Dartmouth-Hitchcock locked in battle over expansion in Bedford

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NH Business Review
Published: 3/5/2022 6:23:24 PM
Modified: 3/5/2022 6:22:49 PM

A proposed amendment to the Bedford zoning ordinance, submitted as a citizen petition and unanimously endorsed by the planning board, threatens to stymie an effort by Dartmouth-Hitchcock Health to expand its presence in southern New Hampshire.

The amendment reads, “Medical Clinics in the Performance Zone shall be limited to no more than two stories, including below grade, with a total building size not to exceed 20,000 square feet.”

Dartmouth-Hitchcock seeks to construct a building of between 40,000 and 45,000 square feet on a 15-acre parcel on Kilton Road it acquired five years ago, in the Performance Zone. The company has operated in Bedford for nearly 35 years, providing family, internal and pediatric care at the Bedford Clinic on South River Road on property it also owns. The company also offers obstetric and gynecological care in leased space at Bedford Medical Park and leases office space at Bedford Farms. The new building would replace the Bedford Clinic and include space to expand.

But, according to Bill Greiner, the founder of Primary Bank and a local property developer who proposed the amendment, “It’s only about taxes.”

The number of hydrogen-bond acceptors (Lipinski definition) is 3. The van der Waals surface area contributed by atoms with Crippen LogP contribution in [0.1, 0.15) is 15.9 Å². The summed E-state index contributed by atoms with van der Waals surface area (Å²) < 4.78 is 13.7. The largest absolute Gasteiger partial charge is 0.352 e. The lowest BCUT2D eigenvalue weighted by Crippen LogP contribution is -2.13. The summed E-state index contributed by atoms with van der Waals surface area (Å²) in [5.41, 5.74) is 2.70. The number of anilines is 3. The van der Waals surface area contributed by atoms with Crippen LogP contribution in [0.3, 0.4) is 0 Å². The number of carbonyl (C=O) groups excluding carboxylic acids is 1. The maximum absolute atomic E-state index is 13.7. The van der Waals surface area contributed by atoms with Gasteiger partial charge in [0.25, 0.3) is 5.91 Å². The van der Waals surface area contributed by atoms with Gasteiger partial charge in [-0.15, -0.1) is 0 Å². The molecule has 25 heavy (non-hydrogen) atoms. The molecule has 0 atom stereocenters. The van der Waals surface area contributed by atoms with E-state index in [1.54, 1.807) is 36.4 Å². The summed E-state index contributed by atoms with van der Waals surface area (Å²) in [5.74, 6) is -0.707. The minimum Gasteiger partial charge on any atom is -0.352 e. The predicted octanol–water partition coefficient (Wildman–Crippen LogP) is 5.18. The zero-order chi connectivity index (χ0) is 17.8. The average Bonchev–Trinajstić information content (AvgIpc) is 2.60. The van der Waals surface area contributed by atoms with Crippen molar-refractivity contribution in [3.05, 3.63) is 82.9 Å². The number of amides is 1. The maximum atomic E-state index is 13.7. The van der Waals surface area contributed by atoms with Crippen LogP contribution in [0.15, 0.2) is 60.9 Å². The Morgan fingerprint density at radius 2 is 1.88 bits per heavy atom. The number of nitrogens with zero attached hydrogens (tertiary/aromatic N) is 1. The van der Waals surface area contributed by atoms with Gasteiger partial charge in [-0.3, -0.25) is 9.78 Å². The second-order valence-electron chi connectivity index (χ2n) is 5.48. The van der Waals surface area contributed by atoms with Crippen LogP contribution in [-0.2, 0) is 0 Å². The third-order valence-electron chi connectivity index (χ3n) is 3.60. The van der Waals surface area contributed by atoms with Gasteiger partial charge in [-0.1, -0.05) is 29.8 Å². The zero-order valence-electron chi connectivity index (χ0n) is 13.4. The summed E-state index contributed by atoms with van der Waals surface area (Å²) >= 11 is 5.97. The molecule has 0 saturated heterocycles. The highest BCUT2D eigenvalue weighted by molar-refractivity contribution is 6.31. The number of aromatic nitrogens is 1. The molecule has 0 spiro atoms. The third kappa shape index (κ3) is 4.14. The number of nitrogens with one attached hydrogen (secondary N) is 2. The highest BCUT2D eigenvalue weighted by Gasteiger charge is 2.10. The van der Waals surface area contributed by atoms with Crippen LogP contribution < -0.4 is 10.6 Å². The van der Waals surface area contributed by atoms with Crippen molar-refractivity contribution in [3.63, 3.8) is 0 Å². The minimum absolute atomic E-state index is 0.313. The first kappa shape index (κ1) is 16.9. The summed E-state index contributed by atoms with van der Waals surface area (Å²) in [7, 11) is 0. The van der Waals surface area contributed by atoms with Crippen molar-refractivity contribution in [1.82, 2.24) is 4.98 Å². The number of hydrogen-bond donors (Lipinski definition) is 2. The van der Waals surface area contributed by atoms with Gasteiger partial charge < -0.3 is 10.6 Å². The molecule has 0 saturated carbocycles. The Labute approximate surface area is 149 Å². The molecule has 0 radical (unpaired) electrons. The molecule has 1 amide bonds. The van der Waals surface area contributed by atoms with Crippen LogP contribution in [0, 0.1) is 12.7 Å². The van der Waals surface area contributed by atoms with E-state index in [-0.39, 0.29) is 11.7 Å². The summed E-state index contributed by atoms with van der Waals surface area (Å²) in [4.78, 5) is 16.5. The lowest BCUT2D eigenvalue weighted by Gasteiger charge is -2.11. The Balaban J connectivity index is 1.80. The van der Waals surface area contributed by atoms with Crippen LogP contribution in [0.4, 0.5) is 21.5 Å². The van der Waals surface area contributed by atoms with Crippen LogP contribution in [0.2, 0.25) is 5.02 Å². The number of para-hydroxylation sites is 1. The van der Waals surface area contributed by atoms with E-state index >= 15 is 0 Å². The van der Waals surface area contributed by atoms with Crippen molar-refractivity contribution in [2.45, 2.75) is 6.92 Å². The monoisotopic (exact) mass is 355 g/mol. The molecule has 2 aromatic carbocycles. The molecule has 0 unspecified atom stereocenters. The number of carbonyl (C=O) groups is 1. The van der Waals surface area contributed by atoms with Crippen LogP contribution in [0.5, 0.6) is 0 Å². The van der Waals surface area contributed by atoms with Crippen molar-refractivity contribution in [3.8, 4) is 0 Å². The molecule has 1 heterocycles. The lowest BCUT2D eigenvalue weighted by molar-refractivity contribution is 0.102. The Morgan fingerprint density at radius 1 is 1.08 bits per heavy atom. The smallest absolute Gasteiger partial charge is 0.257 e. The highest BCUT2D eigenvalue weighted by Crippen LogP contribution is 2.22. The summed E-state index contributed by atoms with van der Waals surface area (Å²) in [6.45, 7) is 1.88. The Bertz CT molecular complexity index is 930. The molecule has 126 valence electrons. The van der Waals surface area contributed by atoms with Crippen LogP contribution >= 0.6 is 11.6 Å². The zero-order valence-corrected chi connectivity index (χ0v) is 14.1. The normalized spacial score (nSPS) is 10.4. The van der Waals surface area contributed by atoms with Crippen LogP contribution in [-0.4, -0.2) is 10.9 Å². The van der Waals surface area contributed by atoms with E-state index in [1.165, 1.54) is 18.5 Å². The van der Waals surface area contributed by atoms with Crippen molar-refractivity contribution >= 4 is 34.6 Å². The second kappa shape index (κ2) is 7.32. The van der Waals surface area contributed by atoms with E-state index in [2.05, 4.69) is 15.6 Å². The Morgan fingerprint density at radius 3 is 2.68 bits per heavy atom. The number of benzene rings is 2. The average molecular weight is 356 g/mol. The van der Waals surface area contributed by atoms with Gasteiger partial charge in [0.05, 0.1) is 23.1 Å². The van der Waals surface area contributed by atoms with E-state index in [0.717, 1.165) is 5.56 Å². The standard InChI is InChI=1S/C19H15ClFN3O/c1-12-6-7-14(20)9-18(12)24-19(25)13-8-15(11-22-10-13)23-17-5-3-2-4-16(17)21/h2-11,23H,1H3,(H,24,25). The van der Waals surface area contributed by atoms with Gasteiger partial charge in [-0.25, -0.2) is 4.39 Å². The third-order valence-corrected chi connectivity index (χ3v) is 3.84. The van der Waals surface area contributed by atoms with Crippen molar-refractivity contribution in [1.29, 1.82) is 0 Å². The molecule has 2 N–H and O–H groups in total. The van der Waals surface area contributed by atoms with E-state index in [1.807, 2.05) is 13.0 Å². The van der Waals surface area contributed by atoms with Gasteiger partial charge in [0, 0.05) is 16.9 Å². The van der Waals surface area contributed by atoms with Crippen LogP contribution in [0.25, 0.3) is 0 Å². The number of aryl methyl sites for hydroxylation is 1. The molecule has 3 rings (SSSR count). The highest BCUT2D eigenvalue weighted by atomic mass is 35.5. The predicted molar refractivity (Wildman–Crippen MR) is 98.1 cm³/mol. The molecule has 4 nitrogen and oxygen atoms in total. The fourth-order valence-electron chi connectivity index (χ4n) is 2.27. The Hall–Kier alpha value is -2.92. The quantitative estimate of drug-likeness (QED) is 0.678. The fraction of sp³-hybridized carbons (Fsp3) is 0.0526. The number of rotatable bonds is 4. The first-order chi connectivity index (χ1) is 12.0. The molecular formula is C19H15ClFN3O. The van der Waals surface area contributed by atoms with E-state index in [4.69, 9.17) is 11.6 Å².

Greiner told the planning board during a hearing that several large medical enterprises eying southern New Hampshire expect “to generate tens of millions of dollars of profit and then they turn around and raise their hand and say, ‘By the way, we are a charity, we are a charity, we are a nonprofit, we are doing this benevolently, we don’t want to pay taxes.”

The website bedfordyeson3.com, sponsored by Bedford Taxpayers for Quality Education, notes Dartmouth-Hitchcock and its counterparts “see our town as a cash cow,” with the highest payer mix of privately insured and cash payers in the state. If Dartmouth-Hitchcock developed its property, the website warns, the town could potentially forego $1.5 million in property tax revenue — “Not once. Every year” — while “the sweetheart deal” would serve as precedent for other “mega hospitals.”

Greiner stressed that the Performance Zone, which includes a tax increment financing (TIF) district, was established to maximize the return from property taxes from economic development within it.

“What we are really doing,” he told the board, “is addressing what I would call the megaplexes from these very large institutions.” The amendment, he added, would not forestall construction of smaller facilities, while larger projects could be undertaken in the Commercial, Highway Commercial and Industrial zones and, with a waiver from the planning board, even in the Performance Zone.

Long-running battle

Taxes have been a bone of contention between Bedford and Dartmouth-Hitchcock since the company sued the town in 2020 when it became the first municipality to deny its request for a charitable exemption.